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6.5: Introduction to ¿Quién recogió los platos?

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    49892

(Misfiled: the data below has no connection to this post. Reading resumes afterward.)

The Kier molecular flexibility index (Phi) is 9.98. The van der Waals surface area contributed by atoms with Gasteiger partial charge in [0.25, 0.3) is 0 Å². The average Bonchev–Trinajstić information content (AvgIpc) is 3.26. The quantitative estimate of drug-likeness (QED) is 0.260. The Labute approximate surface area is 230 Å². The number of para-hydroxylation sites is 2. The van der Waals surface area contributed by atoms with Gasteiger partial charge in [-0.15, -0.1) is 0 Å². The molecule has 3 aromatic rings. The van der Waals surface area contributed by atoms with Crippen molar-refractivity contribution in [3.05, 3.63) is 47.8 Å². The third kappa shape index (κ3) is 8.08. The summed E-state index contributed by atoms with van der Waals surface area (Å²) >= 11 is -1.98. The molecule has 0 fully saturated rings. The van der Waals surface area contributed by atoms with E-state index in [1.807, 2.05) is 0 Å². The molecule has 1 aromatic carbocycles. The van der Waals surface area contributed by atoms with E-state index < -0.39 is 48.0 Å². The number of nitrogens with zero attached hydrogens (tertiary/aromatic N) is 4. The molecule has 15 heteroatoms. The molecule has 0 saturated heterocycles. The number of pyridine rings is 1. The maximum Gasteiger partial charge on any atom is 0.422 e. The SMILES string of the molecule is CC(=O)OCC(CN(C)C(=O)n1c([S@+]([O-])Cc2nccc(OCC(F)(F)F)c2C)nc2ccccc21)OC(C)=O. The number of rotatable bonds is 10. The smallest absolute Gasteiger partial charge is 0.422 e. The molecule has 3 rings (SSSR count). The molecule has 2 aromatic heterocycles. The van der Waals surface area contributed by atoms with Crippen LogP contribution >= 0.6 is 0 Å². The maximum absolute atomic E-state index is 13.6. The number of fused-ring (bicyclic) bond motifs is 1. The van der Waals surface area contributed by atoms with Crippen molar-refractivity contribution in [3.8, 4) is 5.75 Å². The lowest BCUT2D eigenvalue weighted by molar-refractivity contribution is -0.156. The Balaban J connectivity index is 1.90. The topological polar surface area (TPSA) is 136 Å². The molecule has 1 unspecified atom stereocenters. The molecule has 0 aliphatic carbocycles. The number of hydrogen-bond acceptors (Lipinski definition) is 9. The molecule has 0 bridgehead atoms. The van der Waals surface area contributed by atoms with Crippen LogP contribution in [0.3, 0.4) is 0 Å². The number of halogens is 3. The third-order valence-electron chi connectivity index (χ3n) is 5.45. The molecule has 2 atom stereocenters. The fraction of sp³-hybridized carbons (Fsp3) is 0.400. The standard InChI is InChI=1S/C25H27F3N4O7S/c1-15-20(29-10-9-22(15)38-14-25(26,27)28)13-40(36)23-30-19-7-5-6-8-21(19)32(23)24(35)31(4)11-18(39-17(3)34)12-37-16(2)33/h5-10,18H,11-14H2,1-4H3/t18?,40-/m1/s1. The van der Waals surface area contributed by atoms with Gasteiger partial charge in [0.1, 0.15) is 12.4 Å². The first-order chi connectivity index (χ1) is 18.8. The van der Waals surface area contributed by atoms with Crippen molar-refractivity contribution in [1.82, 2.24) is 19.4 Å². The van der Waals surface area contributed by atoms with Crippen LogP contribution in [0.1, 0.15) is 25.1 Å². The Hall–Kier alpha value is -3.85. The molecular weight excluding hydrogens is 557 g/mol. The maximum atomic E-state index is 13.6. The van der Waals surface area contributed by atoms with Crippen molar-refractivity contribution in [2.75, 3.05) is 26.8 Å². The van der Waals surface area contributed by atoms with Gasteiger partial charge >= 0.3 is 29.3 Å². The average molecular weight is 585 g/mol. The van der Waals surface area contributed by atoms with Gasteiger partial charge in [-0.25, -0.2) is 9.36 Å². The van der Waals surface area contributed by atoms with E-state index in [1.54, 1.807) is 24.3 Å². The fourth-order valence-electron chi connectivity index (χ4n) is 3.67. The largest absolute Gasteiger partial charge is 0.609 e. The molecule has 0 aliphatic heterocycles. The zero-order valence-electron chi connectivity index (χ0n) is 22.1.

• There may be psychological advantages to living in the now, but wouldn’t it be nice to be able to say things about the past? After this section, you’ll finally be able to describe past events in Spanish! We’ll be learning the preterit tense, which is one of the two simple past tenses in Spanish. In English, the preterit is usually formed by adding -ed or -t to the base form of a verb. I walk, I walked. As you know, however, there are also irregular verbs in English: I go, I went. The same is true of Spanish, which, as we’ve seen, has both regular and irregular verbs. In the section ahead, we’ll just be focusing on the regular verbs, but we’ll get to the others soon! (If you want to know more about verb tenses in English, click here).

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